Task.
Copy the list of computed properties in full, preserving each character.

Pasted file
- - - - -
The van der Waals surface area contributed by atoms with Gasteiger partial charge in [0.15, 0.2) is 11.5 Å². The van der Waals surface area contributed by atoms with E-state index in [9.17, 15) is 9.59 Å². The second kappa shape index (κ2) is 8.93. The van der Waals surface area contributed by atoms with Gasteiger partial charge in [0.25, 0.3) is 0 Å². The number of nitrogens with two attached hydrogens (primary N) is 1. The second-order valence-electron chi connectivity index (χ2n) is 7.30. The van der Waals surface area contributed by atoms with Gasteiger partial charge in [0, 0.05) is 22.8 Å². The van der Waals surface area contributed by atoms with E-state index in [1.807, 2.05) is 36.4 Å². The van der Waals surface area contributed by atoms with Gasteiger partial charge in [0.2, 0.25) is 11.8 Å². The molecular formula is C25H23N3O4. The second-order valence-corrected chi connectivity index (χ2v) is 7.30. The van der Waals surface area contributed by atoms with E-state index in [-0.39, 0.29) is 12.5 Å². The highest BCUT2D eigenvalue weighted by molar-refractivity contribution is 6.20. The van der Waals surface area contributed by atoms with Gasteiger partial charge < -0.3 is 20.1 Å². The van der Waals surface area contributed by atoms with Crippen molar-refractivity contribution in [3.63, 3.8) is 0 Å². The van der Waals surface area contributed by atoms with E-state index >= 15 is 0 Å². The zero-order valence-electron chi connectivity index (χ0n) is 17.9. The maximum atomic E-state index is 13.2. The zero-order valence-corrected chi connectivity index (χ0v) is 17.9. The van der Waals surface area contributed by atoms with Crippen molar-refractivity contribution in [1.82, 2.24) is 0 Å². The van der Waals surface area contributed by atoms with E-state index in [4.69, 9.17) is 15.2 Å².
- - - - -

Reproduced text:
The van der Waals surface area contributed by atoms with Gasteiger partial charge in [0.15, 0.2) is 11.5 Å². The van der Waals surface area contributed by atoms with E-state index in [9.17, 15) is 9.59 Å². The second kappa shape index (κ2) is 8.93. The van der Waals surface area contributed by atoms with Gasteiger partial charge in [0.25, 0.3) is 0 Å². The number of nitrogens with two attached hydrogens (primary N) is 1. The second-order valence-electron chi connectivity index (χ2n) is 7.30. The van der Waals surface area contributed by atoms with Gasteiger partial charge in [0, 0.05) is 22.8 Å². The van der Waals surface area contributed by atoms with E-state index in [1.807, 2.05) is 36.4 Å². The van der Waals surface area contributed by atoms with Gasteiger partial charge in [0.2, 0.25) is 11.8 Å². The molecular formula is C25H23N3O4. The second-order valence-corrected chi connectivity index (χ2v) is 7.30. The van der Waals surface area contributed by atoms with E-state index in [-0.39, 0.29) is 12.5 Å². The highest BCUT2D eigenvalue weighted by molar-refractivity contribution is 6.20. The van der Waals surface area contributed by atoms with Gasteiger partial charge < -0.3 is 20.1 Å². The van der Waals surface area contributed by atoms with Crippen molar-refractivity contribution in [3.63, 3.8) is 0 Å². The van der Waals surface area contributed by atoms with E-state index >= 15 is 0 Å². The zero-order valence-electron chi connectivity index (χ0n) is 17.9. The maximum atomic E-state index is 13.2. The zero-order valence-corrected chi connectivity index (χ0v) is 17.9. The van der Waals surface area contributed by atoms with Crippen molar-refractivity contribution in [1.82, 2.24) is 0 Å². The van der Waals surface area contributed by atoms with E-state index in [4.69, 9.17) is 15.2 Å².